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Henri de Toulouse-Lautrec (1864-1901)
Henri de Toulouse-Lautrec was born in the south of France to an old and eccentric aristocratic family. His parents were first cousins, and two falls as a teenager aggravated a resulting genetic disorder, leaving him stunted at five foot tall (1. 52m).
In 1882, he moved to Paris, with his mother, to study art. Here he became friendly with several young artists, including Van Gogh and, later, Bonnard and Vuillard. In 1884, he set up a studio in the bohemian quarter of Montmartre where he lived for the rest of his short life, sketching in the many theatres, brothels, and cabarets of the area. His work sold well, and he often worked to commission on portraits, book illustrations and many posters. He produced a series of thirty posters (1891-1901), which had a great impact on the development of poster art.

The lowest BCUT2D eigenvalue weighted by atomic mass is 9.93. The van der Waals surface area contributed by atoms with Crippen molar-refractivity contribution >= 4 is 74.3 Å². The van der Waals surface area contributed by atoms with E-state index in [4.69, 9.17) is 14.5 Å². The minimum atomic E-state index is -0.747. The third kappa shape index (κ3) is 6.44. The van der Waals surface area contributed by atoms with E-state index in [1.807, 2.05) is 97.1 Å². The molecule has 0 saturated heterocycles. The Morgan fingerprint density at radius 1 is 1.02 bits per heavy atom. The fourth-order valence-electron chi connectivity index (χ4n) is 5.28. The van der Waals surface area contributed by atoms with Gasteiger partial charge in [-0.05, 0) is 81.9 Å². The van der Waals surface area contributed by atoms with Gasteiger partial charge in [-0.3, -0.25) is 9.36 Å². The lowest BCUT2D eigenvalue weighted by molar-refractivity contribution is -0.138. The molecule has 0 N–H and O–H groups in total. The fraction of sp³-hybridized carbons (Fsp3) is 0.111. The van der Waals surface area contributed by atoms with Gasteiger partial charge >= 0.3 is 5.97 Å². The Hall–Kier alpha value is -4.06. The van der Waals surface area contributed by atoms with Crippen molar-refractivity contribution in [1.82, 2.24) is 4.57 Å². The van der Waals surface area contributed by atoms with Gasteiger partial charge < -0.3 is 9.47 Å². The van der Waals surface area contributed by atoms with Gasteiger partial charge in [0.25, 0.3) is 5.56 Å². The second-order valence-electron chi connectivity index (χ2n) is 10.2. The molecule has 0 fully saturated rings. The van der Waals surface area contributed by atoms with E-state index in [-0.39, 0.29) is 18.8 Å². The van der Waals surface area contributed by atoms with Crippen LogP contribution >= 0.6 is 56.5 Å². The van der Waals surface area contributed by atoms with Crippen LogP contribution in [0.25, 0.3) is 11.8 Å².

He was a remarkably fluent draughtsman with an astonishing sense of decorative design. He developed distinctive techniques in each of the media that he tackled: painting with thinned paint on cardboard, and printing lithographs with bold, flat planes of colour. He produced a prodigious amount of work, but his dissolute lifestyle, together with the effects of alcoholism and syphilis, wore him down. He suffered a stroke and died at the age of thirty-six.